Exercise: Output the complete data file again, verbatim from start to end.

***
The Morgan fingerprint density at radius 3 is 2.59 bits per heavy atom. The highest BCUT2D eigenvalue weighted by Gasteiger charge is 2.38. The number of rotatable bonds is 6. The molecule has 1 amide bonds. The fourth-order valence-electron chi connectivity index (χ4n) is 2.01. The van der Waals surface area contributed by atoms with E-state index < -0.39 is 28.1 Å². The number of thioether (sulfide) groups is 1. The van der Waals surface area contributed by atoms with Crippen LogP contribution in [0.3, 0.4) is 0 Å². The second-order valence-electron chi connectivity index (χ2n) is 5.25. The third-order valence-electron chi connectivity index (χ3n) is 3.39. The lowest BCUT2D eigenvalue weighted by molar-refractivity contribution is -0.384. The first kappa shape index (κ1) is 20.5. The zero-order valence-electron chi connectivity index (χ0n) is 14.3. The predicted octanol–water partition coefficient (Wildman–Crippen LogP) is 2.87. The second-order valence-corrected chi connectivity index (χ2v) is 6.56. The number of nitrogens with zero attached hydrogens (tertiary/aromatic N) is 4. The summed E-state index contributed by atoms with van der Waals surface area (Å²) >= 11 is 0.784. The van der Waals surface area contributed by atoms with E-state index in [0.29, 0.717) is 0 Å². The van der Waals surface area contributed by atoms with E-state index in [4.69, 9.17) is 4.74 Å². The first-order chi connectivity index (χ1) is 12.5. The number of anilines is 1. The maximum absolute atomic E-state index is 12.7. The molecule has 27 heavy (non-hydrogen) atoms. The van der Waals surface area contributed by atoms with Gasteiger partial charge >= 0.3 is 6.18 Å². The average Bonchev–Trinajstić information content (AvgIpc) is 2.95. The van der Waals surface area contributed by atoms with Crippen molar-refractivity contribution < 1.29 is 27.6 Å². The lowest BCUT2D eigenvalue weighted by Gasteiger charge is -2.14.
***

The Morgan fingerprint density at radius 3 is 2.59 bits per heavy atom. The highest BCUT2D eigenvalue weighted by Gasteiger charge is 2.38. The number of rotatable bonds is 6. The molecule has 1 amide bonds. The fourth-order valence-electron chi connectivity index (χ4n) is 2.01. The van der Waals surface area contributed by atoms with E-state index < -0.39 is 28.1 Å². The number of thioether (sulfide) groups is 1. The van der Waals surface area contributed by atoms with Crippen LogP contribution in [0.3, 0.4) is 0 Å². The second-order valence-electron chi connectivity index (χ2n) is 5.25. The third-order valence-electron chi connectivity index (χ3n) is 3.39. The lowest BCUT2D eigenvalue weighted by molar-refractivity contribution is -0.384. The first kappa shape index (κ1) is 20.5. The zero-order valence-electron chi connectivity index (χ0n) is 14.3. The predicted octanol–water partition coefficient (Wildman–Crippen LogP) is 2.87. The second-order valence-corrected chi connectivity index (χ2v) is 6.56. The number of nitrogens with zero attached hydrogens (tertiary/aromatic N) is 4. The summed E-state index contributed by atoms with van der Waals surface area (Å²) >= 11 is 0.784. The van der Waals surface area contributed by atoms with E-state index in [0.29, 0.717) is 0 Å². The van der Waals surface area contributed by atoms with E-state index in [4.69, 9.17) is 4.74 Å². The first-order chi connectivity index (χ1) is 12.5. The number of anilines is 1. The maximum absolute atomic E-state index is 12.7. The molecule has 27 heavy (non-hydrogen) atoms. The van der Waals surface area contributed by atoms with Gasteiger partial charge >= 0.3 is 6.18 Å². The average Bonchev–Trinajstić information content (AvgIpc) is 2.95. The van der Waals surface area contributed by atoms with Crippen molar-refractivity contribution < 1.29 is 27.6 Å². The lowest BCUT2D eigenvalue weighted by Gasteiger charge is -2.14.